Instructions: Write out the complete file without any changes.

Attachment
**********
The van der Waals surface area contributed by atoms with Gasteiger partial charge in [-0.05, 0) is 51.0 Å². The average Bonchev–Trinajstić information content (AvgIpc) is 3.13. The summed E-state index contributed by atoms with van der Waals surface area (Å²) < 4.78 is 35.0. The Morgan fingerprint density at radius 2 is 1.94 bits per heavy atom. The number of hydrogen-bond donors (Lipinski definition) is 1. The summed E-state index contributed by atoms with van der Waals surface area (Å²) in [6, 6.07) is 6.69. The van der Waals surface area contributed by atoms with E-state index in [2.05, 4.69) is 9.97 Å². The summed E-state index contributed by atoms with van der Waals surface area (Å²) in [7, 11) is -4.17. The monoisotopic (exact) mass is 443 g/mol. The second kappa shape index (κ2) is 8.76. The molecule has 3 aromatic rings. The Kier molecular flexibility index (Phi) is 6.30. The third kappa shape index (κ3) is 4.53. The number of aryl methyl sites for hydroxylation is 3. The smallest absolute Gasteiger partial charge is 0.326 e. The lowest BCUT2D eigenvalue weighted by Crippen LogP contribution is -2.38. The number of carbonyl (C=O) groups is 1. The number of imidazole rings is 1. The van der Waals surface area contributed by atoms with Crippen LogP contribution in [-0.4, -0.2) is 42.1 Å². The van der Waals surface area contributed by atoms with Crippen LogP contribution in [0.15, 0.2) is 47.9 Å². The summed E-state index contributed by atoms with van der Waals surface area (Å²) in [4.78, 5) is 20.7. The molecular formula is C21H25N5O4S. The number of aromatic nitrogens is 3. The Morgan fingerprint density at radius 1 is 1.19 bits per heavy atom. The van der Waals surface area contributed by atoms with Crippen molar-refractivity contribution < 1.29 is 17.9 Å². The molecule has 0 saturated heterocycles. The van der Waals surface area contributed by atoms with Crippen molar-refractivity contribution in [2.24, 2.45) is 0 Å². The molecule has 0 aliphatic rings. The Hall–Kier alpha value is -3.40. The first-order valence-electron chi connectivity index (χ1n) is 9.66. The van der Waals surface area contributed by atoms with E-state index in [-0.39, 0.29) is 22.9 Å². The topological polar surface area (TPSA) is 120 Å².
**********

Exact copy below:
The van der Waals surface area contributed by atoms with Gasteiger partial charge in [-0.05, 0) is 51.0 Å². The average Bonchev–Trinajstić information content (AvgIpc) is 3.13. The summed E-state index contributed by atoms with van der Waals surface area (Å²) < 4.78 is 35.0. The Morgan fingerprint density at radius 2 is 1.94 bits per heavy atom. The number of hydrogen-bond donors (Lipinski definition) is 1. The summed E-state index contributed by atoms with van der Waals surface area (Å²) in [6, 6.07) is 6.69. The van der Waals surface area contributed by atoms with E-state index in [2.05, 4.69) is 9.97 Å². The summed E-state index contributed by atoms with van der Waals surface area (Å²) in [7, 11) is -4.17. The monoisotopic (exact) mass is 443 g/mol. The second kappa shape index (κ2) is 8.76. The molecule has 3 aromatic rings. The Kier molecular flexibility index (Phi) is 6.30. The third kappa shape index (κ3) is 4.53. The number of aryl methyl sites for hydroxylation is 3. The smallest absolute Gasteiger partial charge is 0.326 e. The lowest BCUT2D eigenvalue weighted by Crippen LogP contribution is -2.38. The number of carbonyl (C=O) groups is 1. The number of imidazole rings is 1. The van der Waals surface area contributed by atoms with Crippen LogP contribution in [-0.4, -0.2) is 42.1 Å². The van der Waals surface area contributed by atoms with Crippen LogP contribution in [0.15, 0.2) is 47.9 Å². The summed E-state index contributed by atoms with van der Waals surface area (Å²) in [4.78, 5) is 20.7. The molecular formula is C21H25N5O4S. The number of aromatic nitrogens is 3. The Morgan fingerprint density at radius 1 is 1.19 bits per heavy atom. The van der Waals surface area contributed by atoms with Crippen molar-refractivity contribution < 1.29 is 17.9 Å². The molecule has 0 saturated heterocycles. The van der Waals surface area contributed by atoms with Crippen molar-refractivity contribution in [2.24, 2.45) is 0 Å². The molecule has 0 aliphatic rings. The Hall–Kier alpha value is -3.40. The first-order valence-electron chi connectivity index (χ1n) is 9.66. The van der Waals surface area contributed by atoms with E-state index in [-0.39, 0.29) is 22.9 Å². The topological polar surface area (TPSA) is 120 Å².